That’s right. We have this, we have a fun story. America’s a nation of immigrants, but it’s also a nation of people who say, it’s not a nation of immigrants. One of our research papers here at the center by Paul Sharp and one and one coauthor shows that when great, when Danish people came to the us, they brought dairy techniques that no one else really had except the Danes. And that made the us dairy industry really strong, other than it would’ve been otherwise. But they also show that these great little quotes from that time period saying, well, we can let the Danes in because they won’t assimilate. And if you fast forward 2025 years, you see Danes used as the example of model immigrants, people who will obviously assimilate but those Hispanic immigrants are never going to assimilate. And Leah Busan and Ron Abra Minski have this great new book called streets of gold that details that history and gives a lot of should give you a lot of comfort. If you do worry that we’re going to lose something to immigration, we should take lots of comfort in the stories that actually we’ve always had. These fears and immigrants have always, always assimilated, always become American and always made the country a, a, a stronger and more prosperous place.

Denzil Mohammed:

Well said, Bravo, I, you all released a paper recently looking at immigrants, legalization and manufacturing. That’s right. Tell me a little bit about this paper.

Josh Smith:

Yeah. That’s a really exciting paper. What it basically shows at root is that providing some kind of legal pathway to citizenship makes the, the economy worked more productively. So in the case of manufacturing, you have the grant of legal health citizenship that was available because of the Reagan amnesty bill or the Reagan compromise. You had lots of people who suddenly had a pathway to legalization. And because of that, what we see is manufacturing got more productive. That’s really important in a world where we have high inflation, because if we want our store shelves to be full of low cost affordable goods, what we also need to be more productive. So manufacturing seeing that immigration has made manufacturing companies more successful is a really promising area for dealing with today’s problems. Maybe there’s ways to account for the same kinds of legalization issues that people face.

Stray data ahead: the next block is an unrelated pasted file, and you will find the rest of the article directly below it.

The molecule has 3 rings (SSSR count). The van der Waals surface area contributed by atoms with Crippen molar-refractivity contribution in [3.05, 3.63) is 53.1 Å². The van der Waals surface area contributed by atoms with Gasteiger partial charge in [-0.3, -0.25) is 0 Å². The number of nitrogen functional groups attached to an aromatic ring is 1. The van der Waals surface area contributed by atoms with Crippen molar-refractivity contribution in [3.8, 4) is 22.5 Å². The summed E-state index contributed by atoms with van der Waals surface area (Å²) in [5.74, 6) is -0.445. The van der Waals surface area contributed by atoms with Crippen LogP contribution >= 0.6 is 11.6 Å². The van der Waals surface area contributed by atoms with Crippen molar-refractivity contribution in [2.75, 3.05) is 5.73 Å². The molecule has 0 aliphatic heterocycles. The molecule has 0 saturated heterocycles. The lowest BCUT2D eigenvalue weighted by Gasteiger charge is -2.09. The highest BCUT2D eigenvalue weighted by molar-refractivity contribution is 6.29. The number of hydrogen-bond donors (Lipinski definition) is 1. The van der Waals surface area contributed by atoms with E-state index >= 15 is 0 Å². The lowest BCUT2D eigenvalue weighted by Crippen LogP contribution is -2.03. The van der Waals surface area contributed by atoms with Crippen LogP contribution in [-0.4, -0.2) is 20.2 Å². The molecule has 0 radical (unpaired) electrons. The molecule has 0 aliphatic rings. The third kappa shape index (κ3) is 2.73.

Josh Smith:

So the central story there is that if you are in the country and don’t have legal status, you may take positions that you’re not well suited for, or that there are better, you know, positions that would use your training and skills. And so legalization two other researchers in a new paper publish in labor economics, estimate that some kind of legal work option would increase the us GDP by about 202 billion a year, which boils down to about $600 additional in your pocket each year, which is great. If you think about the fiscal stimulus bills during COVID the COVID cash, those were about 1400, $1,200. So we’re talking about half of that, but just for free, because we’re getting people to do better at work faster.

Denzil Mohammed:

So you’re saying they were, they were still here as workers, they were working, but legalization, it gave them a one up, right.

Josh Smith:

That’s right. Legalization gave them a step up out of the shadows and into positions that they’re better suited for.

Denzil Mohammed:

I see. Okay. That, that makes a lot of sense to me. I’m such a boon to us. And as you said earlier, this is a really important point. We’re talking about immigrants, but this is really, it’s a story of the economy, society culture. It’s immigration feeds into everything in the United States. So working alongside immigrants is how we generate prosperity locally and beyond. That was a really, really great point. And of course we read a period now of, of serious inflation. Do you see a, a parallel there with immigrant workers and inflation and legalization?

Josh Smith:

I think it’s clear that inflation doesn’t have a silver bullet. There’s no one policy that’s gonna eliminate it. There’s tons of researchers who have proposals. And I think most of them have some amount of value, but that said, immigration’s gotta be a part of that conversation. And not just because people are sometimes only making the argument that we need more immigration because wages are rising. I think wages should definitely go up as people become more productive. So I’m hesitant to say, we should just have more immigration to reduce wages, but in particular, what we should do is find ways to bring back the workers who never came because of COVID. So Giovanni Perry and economists at the, at UC Davis estimated we have about 2 million missing workers in the economy, just because of the COVID immigration cuts. It’s a lot of workers, but overall that we have about 11 million job openings in the country and about six to 5 million people who are unemployed. So basically anyway, you cut it. We have about 5 million missing workers. Maybe we can bring in 2 million immigrants to make up that shortfall, but we’re still going to need lots of policies to make sure that we feed the us economy, what it needs to keep to stay productive.